Jim Cramer did the unthinkable this week, recommending an airline stock to "Mad Money" viewers. Cramer admits that he has never been a fan of airlines, but he is now bullish on the sector and especially US Airways Group, Inc. (NYSE:LCC) . He thinks that the company's planned merger with American Airlines will be a rousing success and send the stock higher. However, negotiating a merger with American Airlines was the easy part for US Airways: now CEO Doug Parker and his team need to integrate two major airlines, which will be incredibly difficult. As an investor, it's probably best to stay away until the integration is complete and the company proves its profitability.
Bad timing As an investor, if you had put some US Airways Group, Inc. (NYSE:LCC) stock in your grocery cart along with your turkey on the day before Thanksgiving in 2011, you would be sitting on a better than 250% gain today. US Airways has rallied from below $4 then to $14.57 as of Wednesday's close.
Cramer is thus late to the action, and investors who follow him will be late as well. The current US Airways trading price implies that the post-merger American Airlines will be worth approximately $10.5 billion. While that's less than Delta Air Lines, Inc. (NYSE:DAL)' $13.3 billion valuation, it is higher than United Continental Holdings Inc (NYSE:UAL)'s $9.8 billion market cap. United is a much better comparison case, because it is in the midst of a merger integration, just as US Airways and American will be for the next few years. On that basis, US Airways Group, Inc. (NYSE:LCC) stock doesn't seem like such a bargain.
Growing competition Cramer's main justification for liking the airline industry now is that consolidation has greatly reduced competition. Following the American-US Airways merger, 80% of domestic traffic will be handled by just four carriers: American, United, Delta, and Southwest Airlines Co. (NYSE:LUV) . However, competition among those four will remain fierce, and the new American could find itself threatened by the others in certain markets. Furthermore, new competition is arising, particularly the rapid growth of ultra-low-cost carrier Spirit Airlines Incorporated (NASDAQ:SAVE) .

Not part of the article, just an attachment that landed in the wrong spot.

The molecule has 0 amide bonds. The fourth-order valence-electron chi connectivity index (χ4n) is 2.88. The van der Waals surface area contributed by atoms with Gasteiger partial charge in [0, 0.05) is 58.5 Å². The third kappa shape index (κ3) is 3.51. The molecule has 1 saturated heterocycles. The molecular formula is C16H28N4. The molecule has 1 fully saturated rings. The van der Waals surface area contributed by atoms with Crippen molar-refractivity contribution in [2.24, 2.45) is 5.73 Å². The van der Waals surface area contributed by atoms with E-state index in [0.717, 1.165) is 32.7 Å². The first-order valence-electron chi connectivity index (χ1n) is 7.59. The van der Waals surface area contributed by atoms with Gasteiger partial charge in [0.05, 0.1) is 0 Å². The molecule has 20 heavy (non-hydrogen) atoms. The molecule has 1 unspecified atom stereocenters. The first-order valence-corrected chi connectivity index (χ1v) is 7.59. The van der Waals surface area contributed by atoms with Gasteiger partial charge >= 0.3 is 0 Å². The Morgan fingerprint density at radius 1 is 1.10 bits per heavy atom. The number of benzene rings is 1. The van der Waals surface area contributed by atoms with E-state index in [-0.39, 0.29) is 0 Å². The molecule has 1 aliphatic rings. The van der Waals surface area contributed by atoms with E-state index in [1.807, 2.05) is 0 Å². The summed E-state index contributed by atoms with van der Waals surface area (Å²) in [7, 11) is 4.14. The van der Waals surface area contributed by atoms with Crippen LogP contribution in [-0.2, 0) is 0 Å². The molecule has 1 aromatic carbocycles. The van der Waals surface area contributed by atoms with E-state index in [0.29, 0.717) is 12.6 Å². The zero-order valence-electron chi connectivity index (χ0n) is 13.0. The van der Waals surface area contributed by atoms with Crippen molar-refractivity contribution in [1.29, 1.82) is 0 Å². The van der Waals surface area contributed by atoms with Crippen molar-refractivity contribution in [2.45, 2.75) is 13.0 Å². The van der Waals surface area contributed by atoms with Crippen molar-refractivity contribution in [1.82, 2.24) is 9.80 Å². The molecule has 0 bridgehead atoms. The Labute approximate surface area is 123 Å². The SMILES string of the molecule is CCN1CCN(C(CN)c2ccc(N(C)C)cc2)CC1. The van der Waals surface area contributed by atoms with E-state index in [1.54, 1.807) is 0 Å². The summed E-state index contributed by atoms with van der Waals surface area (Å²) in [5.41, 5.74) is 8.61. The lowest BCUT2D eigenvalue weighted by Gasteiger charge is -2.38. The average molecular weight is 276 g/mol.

Delta is making a push to grow in two key markets where American maintains hubs: New York and Los Angeles. American's joint venture with British Airways currently dominates the JFK-Heathrow route, which is by far the most important international route from the U.S. However, Delta Air Lines, Inc.(NYSE:DAL) recently bought a 49% stake in Virgin Atlantic, and announced a joint venture that will give the two carriers seven daily nonstop flights from JFK to Heathrow, along with two nonstops from nearby Newark Airport to Heathrow. This will make Delta's offering much more competitive, and complements its "win in New York" strategy. Delta Air Lines, Inc.(NYSE:DAL) now dominates LaGuardia Airport and is the leading carrier at JFK, while United dominates Newark; the "new" American is clearly behind in New York. American is also under threat in Los Angeles, where it already trails United, and Delta Air Lines, Inc.(NYSE:DAL) is expanding capacity by more than 10% this summer.
Furthermore, competition from Southwest Airlines Co. (NYSE:LUV) is poised to ramp up in two markets that American and US Airways Group, Inc. (NYSE:LCC)currently dominate: Charlotte and Dallas. Southwest Airlines Co. (NYSE:LUV) has never served Charlotte, but it "acquired" a few flights from Atlanta and Baltimore when it bought AirTran in 2011. Next month, it will begin serving Charlotte with Southwest airplanes for the first time, with four initial destinations. This is a small start, but Southwest has grown rapidly in other markets where it has attacked an entrenched legacy carrier, such as Denver. Meanwhile, the repeal of the Wright Amendment in late 2014 will allow Southwest Airlines Co. (NYSE:LUV) to grow its operations in Dallas, whereas Southwest Airlines Co. (NYSE:LUV) was previously barred from flying nonstop from its base at Love Field to the West Coast, the East Coast, and the Midwest.